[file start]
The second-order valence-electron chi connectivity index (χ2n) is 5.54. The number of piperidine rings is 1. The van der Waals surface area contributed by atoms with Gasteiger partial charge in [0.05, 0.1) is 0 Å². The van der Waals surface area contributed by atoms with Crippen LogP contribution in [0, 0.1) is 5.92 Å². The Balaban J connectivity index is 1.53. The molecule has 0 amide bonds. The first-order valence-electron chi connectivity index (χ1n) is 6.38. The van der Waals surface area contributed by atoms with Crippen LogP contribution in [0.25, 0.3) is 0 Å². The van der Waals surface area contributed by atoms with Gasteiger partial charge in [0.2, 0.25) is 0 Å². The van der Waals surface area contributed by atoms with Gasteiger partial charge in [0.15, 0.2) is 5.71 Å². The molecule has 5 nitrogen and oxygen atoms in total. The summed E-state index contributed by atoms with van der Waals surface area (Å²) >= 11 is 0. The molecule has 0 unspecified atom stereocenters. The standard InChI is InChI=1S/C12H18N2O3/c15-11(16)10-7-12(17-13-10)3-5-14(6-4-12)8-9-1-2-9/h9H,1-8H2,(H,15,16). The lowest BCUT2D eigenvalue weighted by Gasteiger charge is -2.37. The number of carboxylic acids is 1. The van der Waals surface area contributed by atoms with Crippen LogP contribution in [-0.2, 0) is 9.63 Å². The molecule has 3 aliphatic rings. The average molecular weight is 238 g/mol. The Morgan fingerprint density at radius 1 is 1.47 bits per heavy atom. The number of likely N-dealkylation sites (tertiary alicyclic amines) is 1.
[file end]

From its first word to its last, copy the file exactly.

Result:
The second-order valence-electron chi connectivity index (χ2n) is 5.54. The number of piperidine rings is 1. The van der Waals surface area contributed by atoms with Gasteiger partial charge in [0.05, 0.1) is 0 Å². The van der Waals surface area contributed by atoms with Crippen LogP contribution in [0, 0.1) is 5.92 Å². The Balaban J connectivity index is 1.53. The molecule has 0 amide bonds. The first-order valence-electron chi connectivity index (χ1n) is 6.38. The van der Waals surface area contributed by atoms with Crippen LogP contribution in [0.25, 0.3) is 0 Å². The van der Waals surface area contributed by atoms with Gasteiger partial charge in [0.2, 0.25) is 0 Å². The van der Waals surface area contributed by atoms with Gasteiger partial charge in [0.15, 0.2) is 5.71 Å². The molecule has 5 nitrogen and oxygen atoms in total. The summed E-state index contributed by atoms with van der Waals surface area (Å²) >= 11 is 0. The molecule has 0 unspecified atom stereocenters. The standard InChI is InChI=1S/C12H18N2O3/c15-11(16)10-7-12(17-13-10)3-5-14(6-4-12)8-9-1-2-9/h9H,1-8H2,(H,15,16). The lowest BCUT2D eigenvalue weighted by Gasteiger charge is -2.37. The number of carboxylic acids is 1. The van der Waals surface area contributed by atoms with Crippen LogP contribution in [-0.2, 0) is 9.63 Å². The molecule has 3 aliphatic rings. The average molecular weight is 238 g/mol. The Morgan fingerprint density at radius 1 is 1.47 bits per heavy atom. The number of likely N-dealkylation sites (tertiary alicyclic amines) is 1.